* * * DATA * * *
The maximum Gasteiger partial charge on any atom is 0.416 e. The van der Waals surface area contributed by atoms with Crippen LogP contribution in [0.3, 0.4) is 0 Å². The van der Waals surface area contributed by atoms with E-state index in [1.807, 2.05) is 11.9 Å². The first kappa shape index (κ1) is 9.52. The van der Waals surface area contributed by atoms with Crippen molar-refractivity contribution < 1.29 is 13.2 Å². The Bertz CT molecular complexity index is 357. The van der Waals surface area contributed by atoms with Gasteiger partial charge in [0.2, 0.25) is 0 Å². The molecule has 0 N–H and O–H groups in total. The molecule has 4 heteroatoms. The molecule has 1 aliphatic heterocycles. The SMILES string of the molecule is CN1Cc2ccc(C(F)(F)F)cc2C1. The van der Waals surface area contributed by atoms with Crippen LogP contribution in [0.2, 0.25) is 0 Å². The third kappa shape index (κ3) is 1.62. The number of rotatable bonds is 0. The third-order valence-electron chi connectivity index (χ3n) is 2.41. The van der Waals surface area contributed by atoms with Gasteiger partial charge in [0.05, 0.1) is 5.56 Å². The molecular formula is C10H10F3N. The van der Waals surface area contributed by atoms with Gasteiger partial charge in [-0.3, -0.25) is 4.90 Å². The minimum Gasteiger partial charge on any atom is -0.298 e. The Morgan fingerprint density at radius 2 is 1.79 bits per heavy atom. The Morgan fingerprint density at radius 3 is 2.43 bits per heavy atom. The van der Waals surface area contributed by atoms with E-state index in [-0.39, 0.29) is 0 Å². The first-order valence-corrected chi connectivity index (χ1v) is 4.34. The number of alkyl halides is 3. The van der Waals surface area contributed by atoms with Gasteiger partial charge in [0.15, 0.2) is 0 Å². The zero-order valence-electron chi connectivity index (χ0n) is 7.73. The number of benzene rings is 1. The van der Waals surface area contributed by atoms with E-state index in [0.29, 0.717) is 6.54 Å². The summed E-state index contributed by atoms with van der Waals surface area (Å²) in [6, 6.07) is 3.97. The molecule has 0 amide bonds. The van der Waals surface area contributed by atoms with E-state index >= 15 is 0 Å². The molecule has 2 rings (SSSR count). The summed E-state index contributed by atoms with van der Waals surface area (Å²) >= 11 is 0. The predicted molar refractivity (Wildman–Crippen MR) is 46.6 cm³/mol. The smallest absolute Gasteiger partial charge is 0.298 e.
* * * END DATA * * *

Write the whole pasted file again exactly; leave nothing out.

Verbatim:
The maximum Gasteiger partial charge on any atom is 0.416 e. The van der Waals surface area contributed by atoms with Crippen LogP contribution in [0.3, 0.4) is 0 Å². The van der Waals surface area contributed by atoms with E-state index in [1.807, 2.05) is 11.9 Å². The first kappa shape index (κ1) is 9.52. The van der Waals surface area contributed by atoms with Crippen molar-refractivity contribution < 1.29 is 13.2 Å². The Bertz CT molecular complexity index is 357. The van der Waals surface area contributed by atoms with Gasteiger partial charge in [0.2, 0.25) is 0 Å². The molecule has 0 N–H and O–H groups in total. The molecule has 4 heteroatoms. The molecule has 1 aliphatic heterocycles. The SMILES string of the molecule is CN1Cc2ccc(C(F)(F)F)cc2C1. The van der Waals surface area contributed by atoms with Crippen LogP contribution in [0.2, 0.25) is 0 Å². The third kappa shape index (κ3) is 1.62. The number of rotatable bonds is 0. The third-order valence-electron chi connectivity index (χ3n) is 2.41. The van der Waals surface area contributed by atoms with Gasteiger partial charge in [0.05, 0.1) is 5.56 Å². The molecular formula is C10H10F3N. The van der Waals surface area contributed by atoms with Gasteiger partial charge in [-0.3, -0.25) is 4.90 Å². The minimum Gasteiger partial charge on any atom is -0.298 e. The Morgan fingerprint density at radius 2 is 1.79 bits per heavy atom. The Morgan fingerprint density at radius 3 is 2.43 bits per heavy atom. The van der Waals surface area contributed by atoms with E-state index in [-0.39, 0.29) is 0 Å². The first-order valence-corrected chi connectivity index (χ1v) is 4.34. The number of alkyl halides is 3. The van der Waals surface area contributed by atoms with Gasteiger partial charge in [0.15, 0.2) is 0 Å². The zero-order valence-electron chi connectivity index (χ0n) is 7.73. The number of benzene rings is 1. The van der Waals surface area contributed by atoms with E-state index in [0.29, 0.717) is 6.54 Å². The summed E-state index contributed by atoms with van der Waals surface area (Å²) in [6, 6.07) is 3.97. The molecule has 0 amide bonds. The van der Waals surface area contributed by atoms with E-state index >= 15 is 0 Å². The molecule has 2 rings (SSSR count). The summed E-state index contributed by atoms with van der Waals surface area (Å²) >= 11 is 0. The predicted molar refractivity (Wildman–Crippen MR) is 46.6 cm³/mol. The smallest absolute Gasteiger partial charge is 0.298 e.